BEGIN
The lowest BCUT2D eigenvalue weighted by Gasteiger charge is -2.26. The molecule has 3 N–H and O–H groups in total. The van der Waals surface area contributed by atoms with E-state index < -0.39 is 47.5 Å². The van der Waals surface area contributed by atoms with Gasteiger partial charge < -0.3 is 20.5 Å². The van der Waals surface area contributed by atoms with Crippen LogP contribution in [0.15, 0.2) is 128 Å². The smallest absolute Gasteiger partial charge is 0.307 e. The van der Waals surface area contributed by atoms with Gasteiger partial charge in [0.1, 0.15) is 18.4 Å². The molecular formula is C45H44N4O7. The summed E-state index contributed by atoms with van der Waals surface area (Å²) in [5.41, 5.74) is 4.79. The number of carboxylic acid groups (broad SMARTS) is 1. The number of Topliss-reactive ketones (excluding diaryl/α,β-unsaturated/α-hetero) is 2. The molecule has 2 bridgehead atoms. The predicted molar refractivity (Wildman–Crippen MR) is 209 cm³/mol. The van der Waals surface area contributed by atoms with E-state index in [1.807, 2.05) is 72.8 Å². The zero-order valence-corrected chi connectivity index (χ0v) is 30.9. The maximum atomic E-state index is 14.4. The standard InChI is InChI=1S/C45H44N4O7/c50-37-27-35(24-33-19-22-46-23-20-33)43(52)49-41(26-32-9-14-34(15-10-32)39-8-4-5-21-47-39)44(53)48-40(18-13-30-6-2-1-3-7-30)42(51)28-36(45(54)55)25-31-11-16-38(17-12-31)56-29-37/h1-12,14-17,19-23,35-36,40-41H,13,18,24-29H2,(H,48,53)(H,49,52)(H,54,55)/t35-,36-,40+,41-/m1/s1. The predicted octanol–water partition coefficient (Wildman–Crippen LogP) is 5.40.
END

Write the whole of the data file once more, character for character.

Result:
The lowest BCUT2D eigenvalue weighted by Gasteiger charge is -2.26. The molecule has 3 N–H and O–H groups in total. The van der Waals surface area contributed by atoms with E-state index < -0.39 is 47.5 Å². The van der Waals surface area contributed by atoms with Gasteiger partial charge < -0.3 is 20.5 Å². The van der Waals surface area contributed by atoms with Crippen LogP contribution in [0.15, 0.2) is 128 Å². The smallest absolute Gasteiger partial charge is 0.307 e. The van der Waals surface area contributed by atoms with Gasteiger partial charge in [0.1, 0.15) is 18.4 Å². The molecular formula is C45H44N4O7. The summed E-state index contributed by atoms with van der Waals surface area (Å²) in [5.41, 5.74) is 4.79. The number of carboxylic acid groups (broad SMARTS) is 1. The number of Topliss-reactive ketones (excluding diaryl/α,β-unsaturated/α-hetero) is 2. The molecule has 2 bridgehead atoms. The predicted molar refractivity (Wildman–Crippen MR) is 209 cm³/mol. The van der Waals surface area contributed by atoms with E-state index in [1.807, 2.05) is 72.8 Å². The zero-order valence-corrected chi connectivity index (χ0v) is 30.9. The maximum atomic E-state index is 14.4. The standard InChI is InChI=1S/C45H44N4O7/c50-37-27-35(24-33-19-22-46-23-20-33)43(52)49-41(26-32-9-14-34(15-10-32)39-8-4-5-21-47-39)44(53)48-40(18-13-30-6-2-1-3-7-30)42(51)28-36(45(54)55)25-31-11-16-38(17-12-31)56-29-37/h1-12,14-17,19-23,35-36,40-41H,13,18,24-29H2,(H,48,53)(H,49,52)(H,54,55)/t35-,36-,40+,41-/m1/s1. The predicted octanol–water partition coefficient (Wildman–Crippen LogP) is 5.40.